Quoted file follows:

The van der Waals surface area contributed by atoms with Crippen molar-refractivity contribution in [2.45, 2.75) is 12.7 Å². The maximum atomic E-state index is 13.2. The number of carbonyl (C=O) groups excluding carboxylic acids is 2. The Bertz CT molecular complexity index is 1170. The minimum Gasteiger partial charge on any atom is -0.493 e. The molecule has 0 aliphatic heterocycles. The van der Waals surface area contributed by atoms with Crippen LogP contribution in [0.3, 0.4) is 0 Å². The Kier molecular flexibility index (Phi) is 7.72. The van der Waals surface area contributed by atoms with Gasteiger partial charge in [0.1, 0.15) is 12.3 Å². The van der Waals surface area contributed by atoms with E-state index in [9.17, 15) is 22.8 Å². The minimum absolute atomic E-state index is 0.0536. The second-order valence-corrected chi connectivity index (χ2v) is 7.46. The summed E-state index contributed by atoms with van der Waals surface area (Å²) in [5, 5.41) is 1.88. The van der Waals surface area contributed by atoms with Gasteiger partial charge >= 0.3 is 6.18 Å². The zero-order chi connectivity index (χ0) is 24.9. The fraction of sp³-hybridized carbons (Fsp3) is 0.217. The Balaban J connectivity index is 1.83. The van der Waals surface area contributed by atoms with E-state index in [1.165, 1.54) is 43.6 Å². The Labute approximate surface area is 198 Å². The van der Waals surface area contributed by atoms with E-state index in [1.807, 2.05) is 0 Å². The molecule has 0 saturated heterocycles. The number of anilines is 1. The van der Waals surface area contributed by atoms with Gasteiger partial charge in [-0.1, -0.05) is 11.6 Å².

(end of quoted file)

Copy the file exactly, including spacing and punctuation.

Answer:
The van der Waals surface area contributed by atoms with Crippen molar-refractivity contribution in [2.45, 2.75) is 12.7 Å². The maximum atomic E-state index is 13.2. The number of carbonyl (C=O) groups excluding carboxylic acids is 2. The Bertz CT molecular complexity index is 1170. The minimum Gasteiger partial charge on any atom is -0.493 e. The molecule has 0 aliphatic heterocycles. The van der Waals surface area contributed by atoms with Crippen LogP contribution in [0.3, 0.4) is 0 Å². The Kier molecular flexibility index (Phi) is 7.72. The van der Waals surface area contributed by atoms with Gasteiger partial charge in [0.1, 0.15) is 12.3 Å². The van der Waals surface area contributed by atoms with E-state index in [9.17, 15) is 22.8 Å². The minimum absolute atomic E-state index is 0.0536. The second-order valence-corrected chi connectivity index (χ2v) is 7.46. The summed E-state index contributed by atoms with van der Waals surface area (Å²) in [5, 5.41) is 1.88. The van der Waals surface area contributed by atoms with Gasteiger partial charge >= 0.3 is 6.18 Å². The zero-order chi connectivity index (χ0) is 24.9. The fraction of sp³-hybridized carbons (Fsp3) is 0.217. The Balaban J connectivity index is 1.83. The van der Waals surface area contributed by atoms with E-state index in [1.165, 1.54) is 43.6 Å². The Labute approximate surface area is 198 Å². The van der Waals surface area contributed by atoms with E-state index in [1.807, 2.05) is 0 Å². The molecule has 0 saturated heterocycles. The number of anilines is 1. The van der Waals surface area contributed by atoms with Gasteiger partial charge in [-0.1, -0.05) is 11.6 Å².